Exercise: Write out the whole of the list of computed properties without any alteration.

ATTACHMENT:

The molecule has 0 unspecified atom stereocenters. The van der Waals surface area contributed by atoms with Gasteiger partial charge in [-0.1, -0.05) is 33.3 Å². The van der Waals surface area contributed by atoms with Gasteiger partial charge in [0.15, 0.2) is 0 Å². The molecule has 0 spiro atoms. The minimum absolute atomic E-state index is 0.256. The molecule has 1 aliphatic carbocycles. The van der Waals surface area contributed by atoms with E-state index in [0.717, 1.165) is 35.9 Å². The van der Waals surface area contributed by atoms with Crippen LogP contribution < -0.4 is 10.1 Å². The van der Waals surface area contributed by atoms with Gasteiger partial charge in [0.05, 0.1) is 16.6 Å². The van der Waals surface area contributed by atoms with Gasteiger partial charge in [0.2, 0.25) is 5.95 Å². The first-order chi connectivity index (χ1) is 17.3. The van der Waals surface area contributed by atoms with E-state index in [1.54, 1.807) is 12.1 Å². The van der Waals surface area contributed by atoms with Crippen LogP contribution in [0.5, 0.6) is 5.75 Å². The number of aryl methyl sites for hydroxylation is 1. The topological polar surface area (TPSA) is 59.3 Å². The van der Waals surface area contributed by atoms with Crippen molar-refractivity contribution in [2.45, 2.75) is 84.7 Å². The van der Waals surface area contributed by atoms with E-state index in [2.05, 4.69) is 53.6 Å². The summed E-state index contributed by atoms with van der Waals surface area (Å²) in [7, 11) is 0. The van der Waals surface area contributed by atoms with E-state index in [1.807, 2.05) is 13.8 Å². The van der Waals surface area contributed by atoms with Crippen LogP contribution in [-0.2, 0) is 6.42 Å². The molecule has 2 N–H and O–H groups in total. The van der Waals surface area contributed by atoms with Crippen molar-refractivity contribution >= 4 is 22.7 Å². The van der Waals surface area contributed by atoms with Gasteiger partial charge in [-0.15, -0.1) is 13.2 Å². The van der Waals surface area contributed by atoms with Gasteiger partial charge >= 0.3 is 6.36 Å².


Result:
The molecule has 0 unspecified atom stereocenters. The van der Waals surface area contributed by atoms with Gasteiger partial charge in [-0.1, -0.05) is 33.3 Å². The van der Waals surface area contributed by atoms with Gasteiger partial charge in [0.15, 0.2) is 0 Å². The molecule has 0 spiro atoms. The minimum absolute atomic E-state index is 0.256. The molecule has 1 aliphatic carbocycles. The van der Waals surface area contributed by atoms with E-state index in [0.717, 1.165) is 35.9 Å². The van der Waals surface area contributed by atoms with Crippen LogP contribution < -0.4 is 10.1 Å². The van der Waals surface area contributed by atoms with Gasteiger partial charge in [0.05, 0.1) is 16.6 Å². The van der Waals surface area contributed by atoms with Gasteiger partial charge in [0.2, 0.25) is 5.95 Å². The first-order chi connectivity index (χ1) is 17.3. The van der Waals surface area contributed by atoms with E-state index in [1.54, 1.807) is 12.1 Å². The van der Waals surface area contributed by atoms with Crippen LogP contribution in [0.5, 0.6) is 5.75 Å². The number of aryl methyl sites for hydroxylation is 1. The topological polar surface area (TPSA) is 59.3 Å². The van der Waals surface area contributed by atoms with Crippen molar-refractivity contribution in [2.45, 2.75) is 84.7 Å². The van der Waals surface area contributed by atoms with E-state index in [2.05, 4.69) is 53.6 Å². The summed E-state index contributed by atoms with van der Waals surface area (Å²) in [7, 11) is 0. The van der Waals surface area contributed by atoms with E-state index in [1.807, 2.05) is 13.8 Å². The van der Waals surface area contributed by atoms with Crippen LogP contribution in [-0.2, 0) is 6.42 Å². The molecule has 2 N–H and O–H groups in total. The van der Waals surface area contributed by atoms with Crippen molar-refractivity contribution >= 4 is 22.7 Å². The van der Waals surface area contributed by atoms with Gasteiger partial charge in [-0.15, -0.1) is 13.2 Å². The van der Waals surface area contributed by atoms with Gasteiger partial charge >= 0.3 is 6.36 Å².